Hollywood, if it does two things well, they are definitely suspense and visual effects. When “Cloverfield” was released in 2008, I couldn’t praise it enough. The portrayal of an alien invasion through the lens of an ordinary person’s camera was a fresh perspective on science fiction, as I highlighted in my “Found Footage” article. Eight years later, “Cloverfield” made a return, but as a partial spin-off. Produced by the well-known J.J. Abrams, the film was directed by Dan Trachtenberg, famous for his short film “Portal.” Dan Trachtenberg, who caught J.J. Abrams’ attention with his success in “Portal,” did an excellent job with his first feature film. In recent times, J.J. Abrams continues to stand out as a producer with the films he’s been involved in. What made “10 Cloverfield Lane” enjoyable, however, was that nobody knew the film was being made. Like the characters hiding in the bunker in the film, the film itself remained hidden from view for a long time.
If you recall, in the 2008 “Cloverfield,” New York was attacked by a massive alien. The outcome was unknown, of course. Before the attack, Michelle separates from her boyfriend and hits the road. In her post-breakup daze, she had an accident due to careless driving. When she wakes up, she finds herself in an unknown bunker with two men she has never met before. The owner of the bunker, Howard, doesn’t allow Michelle to leave the shelter because he claims the outside has been invaded and the air is radioactive. However, Michelle doesn’t believe what she’s told. She needs to get out of the bunker somehow, but in order to do so, she first needs to adapt to life in the shelter.
I want to start this paragraph with John Goodman. Goodman proves once again how great an actor he is with his portrayal of Howard. Since about 90% of the film takes place in the shelter, there’s a kind of short passing game in a confined space, so to speak. John Goodman successfully carries the tension in this confined space all on his own. Playing a former military man, John Goodman believes that all the conspiracy theories he’s been thinking about for years regarding an alien invasion have come true. Therefore, he is prepared for everything and is ready to fight anyone who causes trouble. Mary Elizabeth Winstead does an excellent job in the role of Michelle. In fact, they didn’t audition for the film; they wanted to cast Mary Elizabeth Winstead directly in the lead role. John Gallagher Jr. completes the terrific trio with his role as Emmett, delivering a decent performance.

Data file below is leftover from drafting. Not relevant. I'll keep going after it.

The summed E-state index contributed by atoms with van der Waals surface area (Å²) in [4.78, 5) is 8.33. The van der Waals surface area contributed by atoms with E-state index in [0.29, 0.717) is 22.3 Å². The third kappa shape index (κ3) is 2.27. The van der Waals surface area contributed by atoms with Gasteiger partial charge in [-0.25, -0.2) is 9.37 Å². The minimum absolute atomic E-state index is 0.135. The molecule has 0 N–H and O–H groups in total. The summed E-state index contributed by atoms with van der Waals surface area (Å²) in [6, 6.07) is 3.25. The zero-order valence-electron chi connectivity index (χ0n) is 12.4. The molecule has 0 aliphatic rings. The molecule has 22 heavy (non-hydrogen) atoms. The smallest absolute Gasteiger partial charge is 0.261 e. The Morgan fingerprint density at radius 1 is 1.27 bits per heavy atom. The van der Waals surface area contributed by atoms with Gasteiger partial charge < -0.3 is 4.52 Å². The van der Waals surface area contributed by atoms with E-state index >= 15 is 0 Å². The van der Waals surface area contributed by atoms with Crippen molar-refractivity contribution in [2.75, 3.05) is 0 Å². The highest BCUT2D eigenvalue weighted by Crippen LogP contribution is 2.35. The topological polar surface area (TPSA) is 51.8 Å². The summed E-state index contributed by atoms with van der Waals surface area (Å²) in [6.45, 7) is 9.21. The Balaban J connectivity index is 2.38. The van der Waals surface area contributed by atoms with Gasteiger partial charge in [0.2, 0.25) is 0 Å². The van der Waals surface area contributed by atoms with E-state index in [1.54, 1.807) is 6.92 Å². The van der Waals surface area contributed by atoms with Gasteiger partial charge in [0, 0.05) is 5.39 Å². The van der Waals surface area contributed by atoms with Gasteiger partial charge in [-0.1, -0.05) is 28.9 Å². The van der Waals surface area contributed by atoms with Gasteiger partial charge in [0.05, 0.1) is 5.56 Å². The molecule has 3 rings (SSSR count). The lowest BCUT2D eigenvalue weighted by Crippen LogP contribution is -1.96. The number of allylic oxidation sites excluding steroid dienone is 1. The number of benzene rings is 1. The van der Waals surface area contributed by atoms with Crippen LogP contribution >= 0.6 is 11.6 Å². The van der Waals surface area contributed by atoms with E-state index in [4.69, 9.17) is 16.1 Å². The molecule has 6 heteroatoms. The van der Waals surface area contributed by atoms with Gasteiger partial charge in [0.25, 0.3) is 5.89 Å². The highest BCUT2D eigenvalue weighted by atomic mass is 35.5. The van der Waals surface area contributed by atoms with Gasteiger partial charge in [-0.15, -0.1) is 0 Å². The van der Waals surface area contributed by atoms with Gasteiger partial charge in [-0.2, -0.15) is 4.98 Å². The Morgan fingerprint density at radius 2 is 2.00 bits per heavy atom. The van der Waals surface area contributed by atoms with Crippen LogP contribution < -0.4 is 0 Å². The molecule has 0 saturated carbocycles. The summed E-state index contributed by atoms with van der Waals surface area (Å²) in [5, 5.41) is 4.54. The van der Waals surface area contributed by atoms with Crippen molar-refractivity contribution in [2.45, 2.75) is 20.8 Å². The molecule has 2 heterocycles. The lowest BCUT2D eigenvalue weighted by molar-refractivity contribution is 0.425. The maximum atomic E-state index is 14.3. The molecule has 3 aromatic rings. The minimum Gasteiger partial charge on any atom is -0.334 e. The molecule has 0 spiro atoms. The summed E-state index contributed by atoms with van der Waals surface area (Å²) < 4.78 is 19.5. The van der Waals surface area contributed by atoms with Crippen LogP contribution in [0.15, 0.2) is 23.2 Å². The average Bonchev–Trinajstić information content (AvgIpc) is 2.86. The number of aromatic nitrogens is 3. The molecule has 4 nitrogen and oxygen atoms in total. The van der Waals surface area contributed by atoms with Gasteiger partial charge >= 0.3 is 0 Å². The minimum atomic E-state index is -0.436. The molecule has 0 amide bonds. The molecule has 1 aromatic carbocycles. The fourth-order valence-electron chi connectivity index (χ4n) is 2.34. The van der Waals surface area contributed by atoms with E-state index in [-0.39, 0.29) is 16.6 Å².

I want to emphasize once again that the film was secretly shot. Director Dan Trachtenberg does a really great job, but – presumably intentionally – he tires the audience with his camera towards the end of the film while trying to increase the dose of action with it. Other than that, the director and his team have done a really successful job. Here, we also need to mention the screenplay team because I was a bit surprised to see Damien Chazelle, the director of “Whiplash,” in the screenplay team. The three screenwriters have created a very successful script. The tension is meticulously woven from the beginning to the end of the story, and it reaches a climax towards the end of the film.
Another noteworthy aspect of the film is this: 90% of the film takes place in a confined space, and after a while, you really start to get bored. Although the tension of the unknown and conspiracy theories keeps the excitement alive, the lack of inner action can lead to yawning at a certain point. As expected, the film moves outside in the final act, and Hollywood does what it does best. The last 10 minutes of the film are a whirlwind of excitement. I can almost hear J.J. Abrams saying, “Let’s keep the entire film at home, and in the last 10 minutes, let’s deliver the visual effects. That should do it.”
In summary, “10 Cloverfield Lane” is a tight but suspenseful action film that continues in the same universe as the original. The performances are excellent, the screenplay is successful, the visual effects are so good that they will make you jump out of your seat, and the art direction in the shelter is equally brilliant. It’s not a perfect film. It’s not a film that can be endlessly praised, but it’s definitely worth watching a successful film.
Cast & Crew
director: Dan Trachtenberg
writers: Damien Chazelle, Josh Campbell, Matthew Stuecken
starring: Mary Elizabeth Winstead, John Goodman, John Gallagher Jr.
USA | 2016 | 104 MINUTES |